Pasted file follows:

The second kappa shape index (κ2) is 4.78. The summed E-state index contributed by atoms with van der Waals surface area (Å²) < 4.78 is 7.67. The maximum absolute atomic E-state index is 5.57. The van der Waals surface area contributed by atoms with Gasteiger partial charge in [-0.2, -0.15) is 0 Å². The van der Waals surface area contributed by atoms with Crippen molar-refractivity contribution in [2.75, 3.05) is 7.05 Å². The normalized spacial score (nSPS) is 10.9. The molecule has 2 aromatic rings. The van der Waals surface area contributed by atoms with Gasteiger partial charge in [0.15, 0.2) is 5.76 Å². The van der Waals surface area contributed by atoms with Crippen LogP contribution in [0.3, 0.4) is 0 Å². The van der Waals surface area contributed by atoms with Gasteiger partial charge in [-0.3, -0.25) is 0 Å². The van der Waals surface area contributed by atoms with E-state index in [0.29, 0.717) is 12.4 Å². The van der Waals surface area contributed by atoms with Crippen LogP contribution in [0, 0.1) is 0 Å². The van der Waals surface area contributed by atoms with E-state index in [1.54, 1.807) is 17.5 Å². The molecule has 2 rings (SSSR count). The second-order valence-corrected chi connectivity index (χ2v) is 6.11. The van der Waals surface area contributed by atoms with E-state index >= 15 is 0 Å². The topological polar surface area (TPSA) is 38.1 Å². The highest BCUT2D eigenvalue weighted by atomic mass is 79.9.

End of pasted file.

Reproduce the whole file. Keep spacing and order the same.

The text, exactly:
The second kappa shape index (κ2) is 4.78. The summed E-state index contributed by atoms with van der Waals surface area (Å²) < 4.78 is 7.67. The maximum absolute atomic E-state index is 5.57. The van der Waals surface area contributed by atoms with Gasteiger partial charge in [-0.2, -0.15) is 0 Å². The van der Waals surface area contributed by atoms with Crippen molar-refractivity contribution in [2.75, 3.05) is 7.05 Å². The normalized spacial score (nSPS) is 10.9. The molecule has 2 aromatic rings. The van der Waals surface area contributed by atoms with Gasteiger partial charge in [0.15, 0.2) is 5.76 Å². The van der Waals surface area contributed by atoms with Crippen LogP contribution in [0.3, 0.4) is 0 Å². The van der Waals surface area contributed by atoms with Gasteiger partial charge in [-0.3, -0.25) is 0 Å². The van der Waals surface area contributed by atoms with E-state index in [0.29, 0.717) is 12.4 Å². The van der Waals surface area contributed by atoms with Crippen LogP contribution in [0, 0.1) is 0 Å². The van der Waals surface area contributed by atoms with E-state index in [1.54, 1.807) is 17.5 Å². The molecule has 2 rings (SSSR count). The second-order valence-corrected chi connectivity index (χ2v) is 6.11. The van der Waals surface area contributed by atoms with E-state index >= 15 is 0 Å². The topological polar surface area (TPSA) is 38.1 Å². The highest BCUT2D eigenvalue weighted by atomic mass is 79.9.